Our study shows that it is not possible to give a critical mean attenuation value that makes a wine suspicious for containing dissolved substances. Although most commercially available wines show mean attenuation peaks between –18 and –10 H, some are beyond these values—for example, our tested dessert wine, which had a mean attenuation of 23.6 H, and the unfiltered Barbera, with a mean attenuation of –6 H. This fact shows that it is necessary to compare single bottles in one shipment with one another or to compare the bottles with a reference bottle that is sure to be free of the dissolved drug.
In our study we tested different kinds of wine with cocaine as a dissolved substance. Principally, the method can detect any dissolved substance in any liquid, because the dis solved substance leads to a change of X-ray attenuation in the liquid, which can be measured because of the altered mean attenuation peak. For example, we changed the X-ray attenuation of water from –3 to 14 H by dissolving sugar. With an increasing amount of the dissolved substance, an increasing mean attenuation peak will be reached. As the example of water and sugar shows, 30 g of sugar dissolved in water leads to a mean attenuation of 14 H, and 90 g of sugar produced a mean attenuation of 42 H.
The method we describe seems also to be applicable to other sorts of smuggling. As articles [10, 12, 16] show and as the Swiss FCA declares, cocaine and other drugs are also smuggled inside small sculptures and hollowed fruits or dissolved in other liquids and vessels. Using CT and measuring the mean opacity of the content, differences in hidden drugs can be detected without destroying the carrier. If the carrier is expensive, this aspect will be especially important because in cases of an incorrect suspicion the owner of the destroyed or opened object must be reimbursed.
To apply our method, collaboration between police or customs officials and a medical department is necessary. The scanning can be performed in every hospital that has a CT scanner, and forensic departments also use this radiologic tool.
If a forensic chemistry department must analyze a confiscated shipment that is suspected of containing dissolved cocaine or other drugs, the screening scan can be helpful to get a first overview to sort out suspicious vessels, so that the more expensive quantitative chemical analyses can be performed on selected items.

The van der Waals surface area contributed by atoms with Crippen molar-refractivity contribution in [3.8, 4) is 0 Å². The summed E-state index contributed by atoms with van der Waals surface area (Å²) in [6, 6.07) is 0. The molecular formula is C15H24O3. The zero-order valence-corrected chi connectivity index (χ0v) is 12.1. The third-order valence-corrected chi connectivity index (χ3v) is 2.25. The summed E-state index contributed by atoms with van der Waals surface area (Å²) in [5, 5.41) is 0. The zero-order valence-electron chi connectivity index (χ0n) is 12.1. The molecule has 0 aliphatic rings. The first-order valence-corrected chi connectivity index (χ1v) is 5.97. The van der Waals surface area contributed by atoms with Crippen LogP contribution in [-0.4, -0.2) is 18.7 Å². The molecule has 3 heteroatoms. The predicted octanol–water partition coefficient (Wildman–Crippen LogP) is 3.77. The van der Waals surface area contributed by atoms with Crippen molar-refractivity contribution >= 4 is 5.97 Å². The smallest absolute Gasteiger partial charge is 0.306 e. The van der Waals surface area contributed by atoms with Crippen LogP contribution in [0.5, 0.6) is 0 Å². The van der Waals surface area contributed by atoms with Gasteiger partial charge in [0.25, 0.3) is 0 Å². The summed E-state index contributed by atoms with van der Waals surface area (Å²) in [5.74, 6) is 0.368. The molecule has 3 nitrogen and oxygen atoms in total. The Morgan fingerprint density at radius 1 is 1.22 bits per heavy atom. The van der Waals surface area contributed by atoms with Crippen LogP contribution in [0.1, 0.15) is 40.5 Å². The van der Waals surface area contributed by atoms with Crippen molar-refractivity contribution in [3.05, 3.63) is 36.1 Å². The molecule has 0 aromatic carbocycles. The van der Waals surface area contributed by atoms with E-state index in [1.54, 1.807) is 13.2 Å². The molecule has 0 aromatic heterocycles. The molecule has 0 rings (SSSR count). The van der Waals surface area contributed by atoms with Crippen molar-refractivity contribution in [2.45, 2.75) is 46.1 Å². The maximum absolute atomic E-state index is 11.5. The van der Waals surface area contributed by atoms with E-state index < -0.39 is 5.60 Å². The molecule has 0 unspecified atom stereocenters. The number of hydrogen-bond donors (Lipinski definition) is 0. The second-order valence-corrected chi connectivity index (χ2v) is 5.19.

In conclusion, our study describes a rapid screening method for detecting dissolved substances having X-ray attenuation, such as sugar or cocaine, in liquids. Because of its noninvasive fashion and fast practicability, this method is suitable for the examination of large cargos or to confirm suspicions without changing the package.


Performed in collaboration with the Federal Customs Administration (FCA), Drugs Unit, Bern, Switzerland.
Financial support was provided by the Virtopsy Foundation, Bern, Switzerland.
Address correspondence to S. Grabherr ([email protected]).


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Information & Authors


Published In

American Journal of Roentgenology
Pages: 1390 - 1395
PubMed: 18430860


Submitted: August 21, 2007
Accepted: November 12, 2007


  1. cocaine
  2. CT
  3. drug screening
  4. drug smuggling
  5. Virtopsy



Silke Grabherr
Centre for Forensic Imaging, Institute of Forensic Medicine, University of Bern, Bern, Switzerland.
Present address: Institute of Forensic Medicine, University of Lausanne, Rue du Bugnon 21, 1005 Lausanne, Switzerland.
Steffen Ross
Centre for Forensic Imaging, Institute of Forensic Medicine, University of Bern, Bern, Switzerland.
Priska Regenscheit
Centre for Forensic Imaging, Institute of Forensic Medicine, University of Bern, Bern, Switzerland.
Bernhard Werner
Centre for Forensic Imaging, Institute of Forensic Medicine, University of Bern, Bern, Switzerland.
Lars Oesterhelweg
Centre for Forensic Imaging, Institute of Forensic Medicine, University of Bern, Bern, Switzerland.
Stephan Bolliger
Centre for Forensic Imaging, Institute of Forensic Medicine, University of Bern, Bern, Switzerland.
Michael J. Thali
Centre for Forensic Imaging, Institute of Forensic Medicine, University of Bern, Bern, Switzerland.